Lamborghini has pulled the cover off the newest iteration of its Huracán supercar and—as you might expect—it’s blisteringly fast and roars with the power of the Raging Bull. The new Huracán Sterrato, however, is in a whole new category: It’s built for off-roading. 

Wait, what? Taking a quarter-million-dollar supercar off-road and getting it all scuffed up seems as wise as wearing a pricey pair of Italian leather shoes for a hiking trip. But wrap your head around it, because it will be revealed on November 30 in Miami, Florida. This new model is named appropriately, too: Sterrato is “dirt road” in Italian. 

A supercar made to get dirty

Back in 2019, Lamborghini started teasing out information about the Huracán Sterrato with a concept car powered by the same 640-hp 5.2-liter hand-built engine from the current Huracán Evo trim. Most versions of the Huracán, including the newest Tecnica model (which sits just below the Evo on the model’s price scale), are crafted to grip asphalt and showcase its prowess on twisty roads with a low center of gravity. But the Sterrato will be more than a little extra.

While the Sterrato seems like a giant leap away from Lamborghini’s sweet spot of producing performance machines made to tear up asphalt, the company does have some legacy in the off-roading realm. After all, the brand’s Urus SUV does include a specific drive mode called Terra, made for driving in the dirt. Astonishingly, test driver Bob Wallace modified a Lamborghini Jarama and an Urraco and competed in desert rallies in 1973 and 1974.

Lamborghini released three videos today (watch them here) showing the Huracán Sterrato in action on the dirt, and it’s clear the supercar isn’t destined for slow, plodding rock crawling (although that would be a fantastic concept idea) but fast Baja desert driving, kicking up sand and dust.

Specs still under wraps

While the brand hasn’t confirmed any specs yet (stay tuned), we do know that the initial concept was displayed with 1.85 inches more ground clearance than the Evo. Considering that an Evo has only about five inches of ground clearance, that puts a Sterrato between 6.5 inches and 7 inches off the ground, which gives it nearly the same height as a Hyundai Santa Fe crossover. Increasing the distance between the dirt and the chassis improved the Sterrato’s approach angle by 1 percent and the departure angle by an impressive 6.5 percent, which means it can tackle tougher, uneven terrain with fewer instances of scraping the bumper.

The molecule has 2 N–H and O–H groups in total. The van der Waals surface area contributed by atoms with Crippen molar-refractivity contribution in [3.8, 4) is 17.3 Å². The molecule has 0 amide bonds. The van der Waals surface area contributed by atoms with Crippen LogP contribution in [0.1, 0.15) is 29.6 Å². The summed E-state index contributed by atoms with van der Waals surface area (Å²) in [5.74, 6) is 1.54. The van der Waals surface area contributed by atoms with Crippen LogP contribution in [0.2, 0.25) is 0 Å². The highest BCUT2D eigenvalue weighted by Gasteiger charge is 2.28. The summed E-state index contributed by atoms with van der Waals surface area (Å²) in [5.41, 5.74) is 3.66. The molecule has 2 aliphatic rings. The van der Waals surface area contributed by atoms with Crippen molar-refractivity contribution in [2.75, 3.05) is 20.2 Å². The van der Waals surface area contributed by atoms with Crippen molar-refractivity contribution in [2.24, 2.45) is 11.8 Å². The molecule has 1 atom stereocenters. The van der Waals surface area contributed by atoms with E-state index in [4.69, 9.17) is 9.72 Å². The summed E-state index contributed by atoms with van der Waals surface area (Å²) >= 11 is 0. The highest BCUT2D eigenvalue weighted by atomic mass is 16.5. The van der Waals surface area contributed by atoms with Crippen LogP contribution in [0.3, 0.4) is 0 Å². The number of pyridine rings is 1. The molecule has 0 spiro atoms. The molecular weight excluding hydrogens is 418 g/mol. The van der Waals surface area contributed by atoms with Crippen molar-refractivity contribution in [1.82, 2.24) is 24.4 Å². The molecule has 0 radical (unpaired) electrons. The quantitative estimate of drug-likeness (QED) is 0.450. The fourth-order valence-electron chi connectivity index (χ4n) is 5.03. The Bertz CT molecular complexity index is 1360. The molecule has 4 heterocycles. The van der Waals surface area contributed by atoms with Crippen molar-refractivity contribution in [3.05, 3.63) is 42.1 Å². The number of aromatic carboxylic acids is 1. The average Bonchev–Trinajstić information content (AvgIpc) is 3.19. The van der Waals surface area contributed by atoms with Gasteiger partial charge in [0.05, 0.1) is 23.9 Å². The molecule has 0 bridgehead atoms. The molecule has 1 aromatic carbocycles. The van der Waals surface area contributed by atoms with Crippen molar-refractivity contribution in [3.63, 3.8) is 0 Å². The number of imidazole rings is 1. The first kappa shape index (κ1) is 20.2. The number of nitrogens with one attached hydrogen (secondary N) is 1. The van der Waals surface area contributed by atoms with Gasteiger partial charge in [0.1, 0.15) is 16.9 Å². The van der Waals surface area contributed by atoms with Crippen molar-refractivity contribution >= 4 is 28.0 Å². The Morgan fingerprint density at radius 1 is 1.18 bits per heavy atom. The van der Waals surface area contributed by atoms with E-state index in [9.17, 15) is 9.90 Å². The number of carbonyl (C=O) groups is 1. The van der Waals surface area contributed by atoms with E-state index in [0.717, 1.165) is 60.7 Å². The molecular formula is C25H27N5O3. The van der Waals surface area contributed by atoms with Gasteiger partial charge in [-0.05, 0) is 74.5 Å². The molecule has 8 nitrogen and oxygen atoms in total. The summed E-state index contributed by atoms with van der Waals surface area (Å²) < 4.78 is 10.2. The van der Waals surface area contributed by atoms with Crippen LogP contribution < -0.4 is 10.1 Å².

With this new vehicle, Lamborghini seems to have its affluent finger on the pulse of the latest automotive trends, as off-roading and overlanding (camping while off-roading) have become uber-popular in the last few years with us commoners. The surprising part with the Sterrato is that the brand modified one of its coupes instead of adding more capability to the Urus SUV. 

[Related: Behind the wheel of the thunderous Lamborghini Aventador]

Lamborghini isn’t the only luxury brand that has created a vehicle for the adventurous wealthy set. If Rolls-Royce can take its Cullinan SUV off road and win the inimitable 8-day Rebelle Rally and a driver in a Porsche 1956 can win the grueling Dakar rally overseas, it doesn’t seem out of the realm for Lamborghini to be next. Porsche, in fact, is upping the ante with a new 911 Dakar version, which will be equipped with all-wheel drive, robust all-terrain tires, and higher ground clearance than its standard 911; it’s scheduled for a reveal this week at the LA Auto Show.

With the Sterrato, Lamborghini claims the title of “first all-terrain super sports car with V10 engine and all-wheel drive” and while all of its models are available with AWD, none of its other sports cars are equipped for going off-road. It seems the Sterrato will hold onto that crown for the foreseeable future.